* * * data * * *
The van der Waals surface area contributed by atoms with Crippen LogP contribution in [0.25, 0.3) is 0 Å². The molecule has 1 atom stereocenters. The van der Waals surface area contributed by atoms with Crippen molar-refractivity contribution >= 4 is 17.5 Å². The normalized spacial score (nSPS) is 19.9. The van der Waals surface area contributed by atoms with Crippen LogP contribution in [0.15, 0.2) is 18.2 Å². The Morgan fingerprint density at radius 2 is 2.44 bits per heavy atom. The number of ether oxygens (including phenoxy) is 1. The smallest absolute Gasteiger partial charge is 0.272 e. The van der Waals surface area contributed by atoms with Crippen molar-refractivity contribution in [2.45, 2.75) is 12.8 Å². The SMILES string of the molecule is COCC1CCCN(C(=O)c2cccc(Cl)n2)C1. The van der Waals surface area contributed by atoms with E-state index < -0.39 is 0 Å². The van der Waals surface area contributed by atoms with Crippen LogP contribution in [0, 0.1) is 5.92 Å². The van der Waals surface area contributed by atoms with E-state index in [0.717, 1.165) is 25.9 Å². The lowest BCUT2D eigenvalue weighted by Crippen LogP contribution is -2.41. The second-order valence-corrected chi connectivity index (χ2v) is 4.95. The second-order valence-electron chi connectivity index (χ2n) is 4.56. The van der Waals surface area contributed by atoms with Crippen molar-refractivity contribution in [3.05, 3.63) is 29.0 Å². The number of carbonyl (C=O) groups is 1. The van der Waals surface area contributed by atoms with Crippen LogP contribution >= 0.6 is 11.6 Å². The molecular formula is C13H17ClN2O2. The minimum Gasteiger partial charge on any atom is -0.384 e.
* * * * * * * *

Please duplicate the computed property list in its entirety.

The van der Waals surface area contributed by atoms with Crippen LogP contribution in [0.25, 0.3) is 0 Å². The molecule has 1 atom stereocenters. The van der Waals surface area contributed by atoms with Crippen molar-refractivity contribution >= 4 is 17.5 Å². The normalized spacial score (nSPS) is 19.9. The van der Waals surface area contributed by atoms with Crippen LogP contribution in [0.15, 0.2) is 18.2 Å². The Morgan fingerprint density at radius 2 is 2.44 bits per heavy atom. The number of ether oxygens (including phenoxy) is 1. The smallest absolute Gasteiger partial charge is 0.272 e. The van der Waals surface area contributed by atoms with Crippen molar-refractivity contribution in [2.45, 2.75) is 12.8 Å². The SMILES string of the molecule is COCC1CCCN(C(=O)c2cccc(Cl)n2)C1. The van der Waals surface area contributed by atoms with E-state index < -0.39 is 0 Å². The van der Waals surface area contributed by atoms with Crippen LogP contribution in [0, 0.1) is 5.92 Å². The van der Waals surface area contributed by atoms with E-state index in [0.717, 1.165) is 25.9 Å². The lowest BCUT2D eigenvalue weighted by Crippen LogP contribution is -2.41. The second-order valence-corrected chi connectivity index (χ2v) is 4.95. The second-order valence-electron chi connectivity index (χ2n) is 4.56. The van der Waals surface area contributed by atoms with Crippen molar-refractivity contribution in [3.05, 3.63) is 29.0 Å². The number of carbonyl (C=O) groups is 1. The van der Waals surface area contributed by atoms with Crippen LogP contribution >= 0.6 is 11.6 Å². The molecular formula is C13H17ClN2O2. The minimum Gasteiger partial charge on any atom is -0.384 e.